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FROM THIS EPISODE

Federal immigration law has long been an issue for local cops and sheriffs in Southern California. Some want to help federal authorities deport illegal immigrants. Others, like the Los Angeles County Sheriff and LAPD, say that risks years of effort to get the trust and confidence of immigrant communities. After several contentious hearings, the Costa Mesa City Council voted 3-to-2 to train local cops in immigration law. That same intention's become a hot political issue in Orange County Sheriff Mike Carona's re-election campaign. We get an update from political reporter Martin Wisckol of the Orange County Register and hear a debate between a spokeswoman for US Immigration and Customs Enforcement and LA City Councilman Eduardo Reyes.
  • Reporter's Notebook: LA Community Garden under Threat of Eviction
    Mayor Villraigosa says he wants LA to be a green city. Some 350 families say that means preserving a 14-acre farm in the heart of urban South-Central Los Angeles. But a developer named Ralph Horowitz wants to turn the Community Garden into a warehouse, and the courts say, so far, he is within his rights. Robert Gottliib, Director of the Urban and Environmental Policy Institute at Occidental College, has more on a last effort to save the garden.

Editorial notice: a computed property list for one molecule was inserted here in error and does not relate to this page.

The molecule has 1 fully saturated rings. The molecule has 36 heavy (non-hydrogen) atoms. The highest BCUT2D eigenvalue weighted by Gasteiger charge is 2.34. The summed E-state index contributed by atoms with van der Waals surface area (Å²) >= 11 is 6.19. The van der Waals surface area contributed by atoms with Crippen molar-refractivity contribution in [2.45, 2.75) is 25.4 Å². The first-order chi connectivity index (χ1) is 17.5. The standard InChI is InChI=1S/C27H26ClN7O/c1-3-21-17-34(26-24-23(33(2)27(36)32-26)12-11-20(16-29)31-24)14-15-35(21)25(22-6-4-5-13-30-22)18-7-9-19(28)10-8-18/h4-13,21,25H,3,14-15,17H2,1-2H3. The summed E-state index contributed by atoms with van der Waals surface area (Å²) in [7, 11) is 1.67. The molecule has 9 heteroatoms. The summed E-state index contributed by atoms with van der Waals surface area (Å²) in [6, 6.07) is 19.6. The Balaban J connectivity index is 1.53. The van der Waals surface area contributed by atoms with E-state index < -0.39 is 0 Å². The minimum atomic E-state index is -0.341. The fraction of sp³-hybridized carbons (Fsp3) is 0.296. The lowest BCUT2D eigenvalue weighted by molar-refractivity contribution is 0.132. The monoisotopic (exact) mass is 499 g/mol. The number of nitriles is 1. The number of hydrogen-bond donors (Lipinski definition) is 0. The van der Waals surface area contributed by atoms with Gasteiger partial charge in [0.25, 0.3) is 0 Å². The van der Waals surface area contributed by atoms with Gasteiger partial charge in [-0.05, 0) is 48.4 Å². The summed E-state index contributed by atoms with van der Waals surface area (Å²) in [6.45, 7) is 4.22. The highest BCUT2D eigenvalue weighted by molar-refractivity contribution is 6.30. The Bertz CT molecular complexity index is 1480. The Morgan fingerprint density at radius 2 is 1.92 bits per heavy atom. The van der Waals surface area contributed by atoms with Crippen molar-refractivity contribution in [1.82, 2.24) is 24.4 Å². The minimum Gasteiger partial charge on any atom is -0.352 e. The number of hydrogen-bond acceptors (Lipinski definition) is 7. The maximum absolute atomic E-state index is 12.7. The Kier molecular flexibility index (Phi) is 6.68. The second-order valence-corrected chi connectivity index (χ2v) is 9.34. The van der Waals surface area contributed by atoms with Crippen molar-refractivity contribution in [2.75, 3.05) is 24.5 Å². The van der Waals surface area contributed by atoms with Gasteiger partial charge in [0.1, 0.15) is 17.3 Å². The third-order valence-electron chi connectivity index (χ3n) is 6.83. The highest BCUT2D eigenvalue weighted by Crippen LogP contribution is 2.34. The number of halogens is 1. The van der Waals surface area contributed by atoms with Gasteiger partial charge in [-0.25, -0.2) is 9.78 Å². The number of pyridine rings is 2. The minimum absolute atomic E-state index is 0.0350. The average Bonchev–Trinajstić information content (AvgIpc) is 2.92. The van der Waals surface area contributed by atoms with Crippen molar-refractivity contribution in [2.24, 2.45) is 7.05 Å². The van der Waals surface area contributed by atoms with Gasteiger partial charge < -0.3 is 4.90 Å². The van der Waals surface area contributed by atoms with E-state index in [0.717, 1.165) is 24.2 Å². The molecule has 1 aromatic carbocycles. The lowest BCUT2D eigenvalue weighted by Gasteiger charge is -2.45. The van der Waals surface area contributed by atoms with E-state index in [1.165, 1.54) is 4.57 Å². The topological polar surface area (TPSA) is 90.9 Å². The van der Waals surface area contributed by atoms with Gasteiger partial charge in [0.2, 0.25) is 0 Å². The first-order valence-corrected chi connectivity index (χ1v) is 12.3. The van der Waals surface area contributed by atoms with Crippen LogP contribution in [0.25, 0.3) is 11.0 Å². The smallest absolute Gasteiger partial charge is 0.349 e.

Immigration Enforcement, Section 287(g)

LAPD's Special Order 40, Rampart Independent Review Panel on

Proposition 187, NewsHour on

Wisckol's article on immigration plan, Sheriff's re-election

South Central Community Garden, NPR segment on

Community Gardens and Private Land Rights, 2004 WWLA segment on

Los Angeles Neighborhood Land Trust

Producers:
Frances Anderton

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